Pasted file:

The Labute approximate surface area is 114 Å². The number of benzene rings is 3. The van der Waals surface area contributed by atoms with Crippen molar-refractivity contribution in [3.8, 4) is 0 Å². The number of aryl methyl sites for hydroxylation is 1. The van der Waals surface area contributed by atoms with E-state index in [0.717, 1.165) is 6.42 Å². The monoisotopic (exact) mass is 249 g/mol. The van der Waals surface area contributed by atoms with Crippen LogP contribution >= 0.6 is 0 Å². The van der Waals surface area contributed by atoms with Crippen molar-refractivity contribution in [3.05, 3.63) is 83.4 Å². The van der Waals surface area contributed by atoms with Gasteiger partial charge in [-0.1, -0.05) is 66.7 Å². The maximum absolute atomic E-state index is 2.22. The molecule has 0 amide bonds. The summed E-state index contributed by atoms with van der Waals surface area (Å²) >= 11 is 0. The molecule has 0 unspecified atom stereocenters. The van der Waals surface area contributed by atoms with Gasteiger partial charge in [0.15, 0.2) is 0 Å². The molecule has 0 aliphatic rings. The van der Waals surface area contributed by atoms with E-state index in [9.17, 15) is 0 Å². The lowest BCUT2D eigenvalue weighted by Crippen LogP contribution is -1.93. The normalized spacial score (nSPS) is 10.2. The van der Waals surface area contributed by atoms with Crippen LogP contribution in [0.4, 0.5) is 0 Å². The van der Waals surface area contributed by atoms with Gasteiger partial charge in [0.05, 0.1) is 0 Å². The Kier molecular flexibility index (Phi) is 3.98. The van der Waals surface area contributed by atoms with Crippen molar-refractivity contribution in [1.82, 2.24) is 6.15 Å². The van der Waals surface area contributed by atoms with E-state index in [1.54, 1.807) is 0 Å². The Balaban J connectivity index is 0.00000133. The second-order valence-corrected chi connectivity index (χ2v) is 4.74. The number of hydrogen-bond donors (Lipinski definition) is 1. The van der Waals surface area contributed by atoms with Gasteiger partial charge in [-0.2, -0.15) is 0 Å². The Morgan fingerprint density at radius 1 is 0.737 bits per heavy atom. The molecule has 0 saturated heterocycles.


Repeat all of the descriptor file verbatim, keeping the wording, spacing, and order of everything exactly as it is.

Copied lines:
The Labute approximate surface area is 114 Å². The number of benzene rings is 3. The van der Waals surface area contributed by atoms with Crippen molar-refractivity contribution in [3.8, 4) is 0 Å². The number of aryl methyl sites for hydroxylation is 1. The van der Waals surface area contributed by atoms with E-state index in [0.717, 1.165) is 6.42 Å². The monoisotopic (exact) mass is 249 g/mol. The van der Waals surface area contributed by atoms with Crippen LogP contribution >= 0.6 is 0 Å². The van der Waals surface area contributed by atoms with Crippen molar-refractivity contribution in [3.05, 3.63) is 83.4 Å². The van der Waals surface area contributed by atoms with Gasteiger partial charge in [-0.1, -0.05) is 66.7 Å². The maximum absolute atomic E-state index is 2.22. The molecule has 0 amide bonds. The summed E-state index contributed by atoms with van der Waals surface area (Å²) >= 11 is 0. The molecule has 0 unspecified atom stereocenters. The van der Waals surface area contributed by atoms with Gasteiger partial charge in [0.15, 0.2) is 0 Å². The molecule has 0 aliphatic rings. The van der Waals surface area contributed by atoms with E-state index in [9.17, 15) is 0 Å². The lowest BCUT2D eigenvalue weighted by Crippen LogP contribution is -1.93. The normalized spacial score (nSPS) is 10.2. The van der Waals surface area contributed by atoms with Crippen LogP contribution in [0.4, 0.5) is 0 Å². The van der Waals surface area contributed by atoms with Gasteiger partial charge in [0.05, 0.1) is 0 Å². The Kier molecular flexibility index (Phi) is 3.98. The van der Waals surface area contributed by atoms with Crippen molar-refractivity contribution in [1.82, 2.24) is 6.15 Å². The van der Waals surface area contributed by atoms with E-state index in [1.54, 1.807) is 0 Å². The Balaban J connectivity index is 0.00000133. The second-order valence-corrected chi connectivity index (χ2v) is 4.74. The number of hydrogen-bond donors (Lipinski definition) is 1. The van der Waals surface area contributed by atoms with Gasteiger partial charge in [-0.2, -0.15) is 0 Å². The Morgan fingerprint density at radius 1 is 0.737 bits per heavy atom. The molecule has 0 saturated heterocycles.